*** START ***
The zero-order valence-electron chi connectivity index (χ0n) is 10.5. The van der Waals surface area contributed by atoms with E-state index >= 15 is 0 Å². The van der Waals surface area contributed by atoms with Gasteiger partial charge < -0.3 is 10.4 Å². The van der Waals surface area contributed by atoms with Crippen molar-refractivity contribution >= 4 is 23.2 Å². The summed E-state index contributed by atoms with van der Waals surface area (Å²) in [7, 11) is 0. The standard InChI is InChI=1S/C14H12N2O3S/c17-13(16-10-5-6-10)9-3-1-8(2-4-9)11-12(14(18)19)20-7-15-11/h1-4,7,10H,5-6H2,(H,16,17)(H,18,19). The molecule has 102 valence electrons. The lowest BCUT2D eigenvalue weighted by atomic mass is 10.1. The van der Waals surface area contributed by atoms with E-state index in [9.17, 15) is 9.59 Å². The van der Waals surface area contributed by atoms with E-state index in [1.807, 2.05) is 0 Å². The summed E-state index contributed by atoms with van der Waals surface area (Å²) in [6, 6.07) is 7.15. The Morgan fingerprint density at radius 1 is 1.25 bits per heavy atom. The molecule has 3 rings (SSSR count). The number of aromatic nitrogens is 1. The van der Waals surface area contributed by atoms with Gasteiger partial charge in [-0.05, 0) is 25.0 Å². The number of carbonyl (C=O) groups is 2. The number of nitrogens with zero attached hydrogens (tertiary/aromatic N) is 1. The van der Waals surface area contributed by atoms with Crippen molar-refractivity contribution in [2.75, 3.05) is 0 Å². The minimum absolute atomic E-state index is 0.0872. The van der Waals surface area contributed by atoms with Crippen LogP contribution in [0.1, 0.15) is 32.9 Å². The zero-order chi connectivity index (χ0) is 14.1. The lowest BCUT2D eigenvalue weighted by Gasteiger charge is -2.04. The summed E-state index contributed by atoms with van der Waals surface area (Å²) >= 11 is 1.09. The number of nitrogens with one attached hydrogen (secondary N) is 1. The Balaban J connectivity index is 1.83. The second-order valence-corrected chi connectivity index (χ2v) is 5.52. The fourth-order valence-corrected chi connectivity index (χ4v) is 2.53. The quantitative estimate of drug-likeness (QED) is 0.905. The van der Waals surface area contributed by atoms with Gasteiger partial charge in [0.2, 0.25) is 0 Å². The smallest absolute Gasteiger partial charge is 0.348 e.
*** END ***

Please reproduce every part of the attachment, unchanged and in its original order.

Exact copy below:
The zero-order valence-electron chi connectivity index (χ0n) is 10.5. The van der Waals surface area contributed by atoms with E-state index >= 15 is 0 Å². The van der Waals surface area contributed by atoms with Gasteiger partial charge < -0.3 is 10.4 Å². The van der Waals surface area contributed by atoms with Crippen molar-refractivity contribution >= 4 is 23.2 Å². The summed E-state index contributed by atoms with van der Waals surface area (Å²) in [7, 11) is 0. The standard InChI is InChI=1S/C14H12N2O3S/c17-13(16-10-5-6-10)9-3-1-8(2-4-9)11-12(14(18)19)20-7-15-11/h1-4,7,10H,5-6H2,(H,16,17)(H,18,19). The molecule has 102 valence electrons. The lowest BCUT2D eigenvalue weighted by atomic mass is 10.1. The van der Waals surface area contributed by atoms with E-state index in [9.17, 15) is 9.59 Å². The van der Waals surface area contributed by atoms with E-state index in [1.807, 2.05) is 0 Å². The summed E-state index contributed by atoms with van der Waals surface area (Å²) in [6, 6.07) is 7.15. The Morgan fingerprint density at radius 1 is 1.25 bits per heavy atom. The molecule has 3 rings (SSSR count). The number of aromatic nitrogens is 1. The van der Waals surface area contributed by atoms with Gasteiger partial charge in [-0.05, 0) is 25.0 Å². The number of carbonyl (C=O) groups is 2. The number of nitrogens with zero attached hydrogens (tertiary/aromatic N) is 1. The van der Waals surface area contributed by atoms with Crippen molar-refractivity contribution in [2.75, 3.05) is 0 Å². The minimum absolute atomic E-state index is 0.0872. The van der Waals surface area contributed by atoms with Crippen LogP contribution in [0.1, 0.15) is 32.9 Å². The zero-order chi connectivity index (χ0) is 14.1. The lowest BCUT2D eigenvalue weighted by Gasteiger charge is -2.04. The summed E-state index contributed by atoms with van der Waals surface area (Å²) >= 11 is 1.09. The number of nitrogens with one attached hydrogen (secondary N) is 1. The Balaban J connectivity index is 1.83. The second-order valence-corrected chi connectivity index (χ2v) is 5.52. The fourth-order valence-corrected chi connectivity index (χ4v) is 2.53. The quantitative estimate of drug-likeness (QED) is 0.905. The van der Waals surface area contributed by atoms with Gasteiger partial charge in [0.2, 0.25) is 0 Å². The smallest absolute Gasteiger partial charge is 0.348 e.